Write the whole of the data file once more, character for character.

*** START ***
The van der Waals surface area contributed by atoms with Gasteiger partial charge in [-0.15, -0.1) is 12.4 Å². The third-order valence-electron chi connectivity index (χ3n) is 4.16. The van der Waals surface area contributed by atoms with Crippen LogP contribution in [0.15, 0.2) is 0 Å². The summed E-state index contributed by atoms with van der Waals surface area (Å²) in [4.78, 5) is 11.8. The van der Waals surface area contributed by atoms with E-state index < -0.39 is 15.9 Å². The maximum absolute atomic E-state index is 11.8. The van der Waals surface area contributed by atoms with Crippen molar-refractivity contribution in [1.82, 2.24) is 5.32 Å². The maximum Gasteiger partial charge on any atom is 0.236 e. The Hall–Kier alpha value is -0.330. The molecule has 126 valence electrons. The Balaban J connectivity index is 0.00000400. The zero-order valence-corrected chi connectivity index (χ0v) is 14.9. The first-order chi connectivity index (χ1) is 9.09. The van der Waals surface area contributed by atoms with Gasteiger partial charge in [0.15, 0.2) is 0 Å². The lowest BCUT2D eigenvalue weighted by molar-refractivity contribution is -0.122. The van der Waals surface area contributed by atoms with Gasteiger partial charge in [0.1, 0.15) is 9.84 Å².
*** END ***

The van der Waals surface area contributed by atoms with Gasteiger partial charge in [-0.15, -0.1) is 12.4 Å². The third-order valence-electron chi connectivity index (χ3n) is 4.16. The van der Waals surface area contributed by atoms with Crippen LogP contribution in [0.15, 0.2) is 0 Å². The summed E-state index contributed by atoms with van der Waals surface area (Å²) in [4.78, 5) is 11.8. The van der Waals surface area contributed by atoms with E-state index < -0.39 is 15.9 Å². The maximum absolute atomic E-state index is 11.8. The van der Waals surface area contributed by atoms with Crippen molar-refractivity contribution in [1.82, 2.24) is 5.32 Å². The maximum Gasteiger partial charge on any atom is 0.236 e. The Hall–Kier alpha value is -0.330. The molecule has 126 valence electrons. The Balaban J connectivity index is 0.00000400. The zero-order valence-corrected chi connectivity index (χ0v) is 14.9. The first-order chi connectivity index (χ1) is 9.09. The van der Waals surface area contributed by atoms with Gasteiger partial charge in [0.15, 0.2) is 0 Å². The lowest BCUT2D eigenvalue weighted by molar-refractivity contribution is -0.122. The van der Waals surface area contributed by atoms with Gasteiger partial charge in [0.1, 0.15) is 9.84 Å².